We have all heard of the French Paradox – How do french women stay so impossibly slim on a diet based on wine, cheese and butter? Have you heard about the Asian paradox? Given the connection between dairy products, calcium intake, bone density and hip fractures, how is it that Asians, who have low dairy and low calcium diets, have such a low risk of hip fracture (Anderson & Sjöberg, 2001).
In a population, hip fractures are easier to measure than bone density consequently there is more data on it. You need to fall (or have impact) and have low bone density to fracture your hip. Factors like exercise (and presumably alcohol consumption) affect how much falling goes on. The serious news: Hip fractures are to be avoided if you are over 65 as it significantly increases your chance of dying in the following year (Walsh, 2011).
Bones do need calcium, along with phosphorus (eggs are a good source) and Vitamin D (Oily fish)(Harvard Medical School, 20013). Dairy products supply up to ¾ of our dietary calcium. For women in my age group it is virtually impossible to get the recommended daily allowance (now known as the DRI) of 1000 - 1300 mg (depends on who you ask) without dairy - 1 cup milk has 400mg, of yoghurt 300mg while 1 cup of broccoli has 60mg, 10 almonds, 30mg (NZ Nutrition Foundation, 2014). Could Asians be getting away with a calcium intake way below the DRI because it’s not the only thing going on (Harvard Medical School, 20013).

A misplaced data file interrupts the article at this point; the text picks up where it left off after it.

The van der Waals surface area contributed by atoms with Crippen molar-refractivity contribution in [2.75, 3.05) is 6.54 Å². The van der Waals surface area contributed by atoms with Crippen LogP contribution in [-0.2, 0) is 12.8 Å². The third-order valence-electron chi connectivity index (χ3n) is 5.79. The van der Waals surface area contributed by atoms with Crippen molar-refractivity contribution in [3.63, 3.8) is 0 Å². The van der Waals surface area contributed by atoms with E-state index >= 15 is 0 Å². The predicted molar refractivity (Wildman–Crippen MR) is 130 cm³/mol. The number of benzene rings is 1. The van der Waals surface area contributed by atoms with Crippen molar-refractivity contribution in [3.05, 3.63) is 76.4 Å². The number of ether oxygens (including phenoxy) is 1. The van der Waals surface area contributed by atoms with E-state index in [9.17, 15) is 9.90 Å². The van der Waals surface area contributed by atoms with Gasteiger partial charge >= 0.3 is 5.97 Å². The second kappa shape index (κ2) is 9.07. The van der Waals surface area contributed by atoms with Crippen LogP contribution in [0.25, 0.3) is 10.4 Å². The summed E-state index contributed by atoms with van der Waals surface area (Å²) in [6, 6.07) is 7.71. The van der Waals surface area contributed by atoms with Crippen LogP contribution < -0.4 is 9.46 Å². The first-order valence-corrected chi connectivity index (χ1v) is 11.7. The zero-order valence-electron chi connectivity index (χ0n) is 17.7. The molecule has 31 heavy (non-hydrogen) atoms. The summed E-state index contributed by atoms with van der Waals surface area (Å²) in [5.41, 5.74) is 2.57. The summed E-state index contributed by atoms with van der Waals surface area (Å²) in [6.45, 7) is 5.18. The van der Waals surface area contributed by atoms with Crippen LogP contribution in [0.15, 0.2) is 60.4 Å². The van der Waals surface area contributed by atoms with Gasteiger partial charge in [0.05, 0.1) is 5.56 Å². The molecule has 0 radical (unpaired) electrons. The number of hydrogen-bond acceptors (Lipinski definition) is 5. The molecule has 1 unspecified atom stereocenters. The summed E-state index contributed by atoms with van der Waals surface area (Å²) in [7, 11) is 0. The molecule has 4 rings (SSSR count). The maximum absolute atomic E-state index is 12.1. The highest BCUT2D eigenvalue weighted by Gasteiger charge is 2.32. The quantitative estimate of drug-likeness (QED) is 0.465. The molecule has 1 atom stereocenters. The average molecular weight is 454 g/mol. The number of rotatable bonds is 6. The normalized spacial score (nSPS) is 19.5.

There is definitely something questionable about the recommendations which soar for older women (NZ Nutrition Foundation, 2014). Bone density does decrease with age and there is a link between intakes <400mg per day and fractures (Warensjö et al., 2011). However it looks doubtful that higher (1000- 1300mg) calcium intake is the right approach. In fact exercise seems to be the strongest influence on reducing hip fracture (Kannus, 1999).
While it is indisputable that the Kneebone’s connected to the thigh bone and the thigh bone’s connected to the hip bone, the hip bone’s connection to our leading national industry does cry out (like a bobby calf, separated from its mother) for more research.
In my next blog: How, according to Fonterra, milk can make you more muscular and attractive to the opposite sex (when taken in conjunction with an active lifestyle).
Anderson, J. J. B., & Sjöberg, H. E. (2001). Dietary calcium and bone health in the elderly: uncertainties about recommendations. Nutritional Research, 21(1-2), 263-268.
Harvard Medical School. (20013). What you need to know about Calcium. Retrieved from http://www.health.harvard.edu/staying-healthy/what_you_need_to_know_about_calcium
Kannus, P. (1999). Preventing osteoporosis, falls, and fractures among elderly people. The British Medical Journal, 318(7178), 205-2016.
NZ Nutrition Foundation. (2014). Calcium. Retrieved from http://www.nutritionfoundation.org.nz/nutrition-facts/minerals/calcium
Walsh, N. (2011). Mortality High in Year After Hip Fracture. Retrieved from http://www.medpagetoday.com/Orthopedics/Orthopedics/28742
Warensjö, E., Byberg, L., Melhus, H., Gedeborg, R., Mallmin, H., Wolk, A., & Michaëlsson, K. (2011). Dietary calcium intake and risk of fracture and osteoporosis: prospective longitudinal cohort study. Retrieved from http://www.bmj.com/content/342/bmj.d1473.abstract